Note that I am not claiming that a god would always make a perfect choice in all instances, let alone a choice which maximizes anything. I am setting a type of situation, of which divine creation is an instance, where everyone would agree on what the morally righteous choice would be. Even if a hypothetical god was not morally perfect, it should still have no problem making a perfect universe in such a situation. If it does not, we can rightly call such a being evil, and leave the purview of traditional theism.
I have stated many times that all theodicies should be rejected out of hand because of a fundamental fallacy. My emphasis on the creative act sheds some light on this issue also. Consider:
Posit a theodicy T where an excuse E (free will, ontological causality, second-order goods, testing character, etc) is presented for the existence of various evils.
- If T is true, then a god created the universe with various evils because of E.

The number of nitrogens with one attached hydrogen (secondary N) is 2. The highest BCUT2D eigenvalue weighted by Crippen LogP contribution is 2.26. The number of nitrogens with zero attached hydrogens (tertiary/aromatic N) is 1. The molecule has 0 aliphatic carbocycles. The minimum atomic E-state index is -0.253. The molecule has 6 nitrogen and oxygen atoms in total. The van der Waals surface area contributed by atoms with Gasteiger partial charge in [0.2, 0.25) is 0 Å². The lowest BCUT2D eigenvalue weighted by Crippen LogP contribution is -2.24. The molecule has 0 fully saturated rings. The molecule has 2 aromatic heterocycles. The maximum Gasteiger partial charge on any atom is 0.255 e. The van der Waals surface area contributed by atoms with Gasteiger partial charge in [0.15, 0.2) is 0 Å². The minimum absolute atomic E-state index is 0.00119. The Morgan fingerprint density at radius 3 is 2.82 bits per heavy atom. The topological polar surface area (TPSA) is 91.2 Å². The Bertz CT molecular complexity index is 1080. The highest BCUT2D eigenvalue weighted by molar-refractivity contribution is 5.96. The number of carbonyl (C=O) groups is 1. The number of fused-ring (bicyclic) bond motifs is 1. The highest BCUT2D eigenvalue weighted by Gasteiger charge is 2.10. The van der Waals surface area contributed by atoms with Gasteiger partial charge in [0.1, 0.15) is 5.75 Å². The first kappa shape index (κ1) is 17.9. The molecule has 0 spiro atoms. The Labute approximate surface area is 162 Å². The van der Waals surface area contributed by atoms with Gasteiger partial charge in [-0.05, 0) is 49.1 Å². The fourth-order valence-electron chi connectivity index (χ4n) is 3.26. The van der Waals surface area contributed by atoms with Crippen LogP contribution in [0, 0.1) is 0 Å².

- If a god is Creator, then it could have brought about any state of the universe, including one where E exists without evil, or no state of the universe at all.
- T cannot be true. (from 1 and 2)
The only way to refute this argument would be to justify why E is logically necessary, which is impossible. For there can be no case where E must exist, since a god could have not created the universe at all. Furthermore, a god’s divine creation precludes the possibility of such an E, given that a god may create things differently, or rig natural law in any way it desires, or intervene in subsequent events (all of these are functionally equivalent). Let me point our various theodicies and how this applies:
Free will theodicy: A god could have created free will so that it can only effect good actions, or made it so that evil intentions are never actualized. Furthermore, there is no credible reason to consider free will valuable in itself either (for an excellent discussion of this point, see Everitt p247). Finally, it omits natural evils.
Ontological causality: This theodicy is simply incorrect, since good could exist without evil. There is no problem with properties taking unique values: we already have many such examples, such as “material”. Furthermore, evil is not a negative term in the ontological sense, making the objection irrelevant.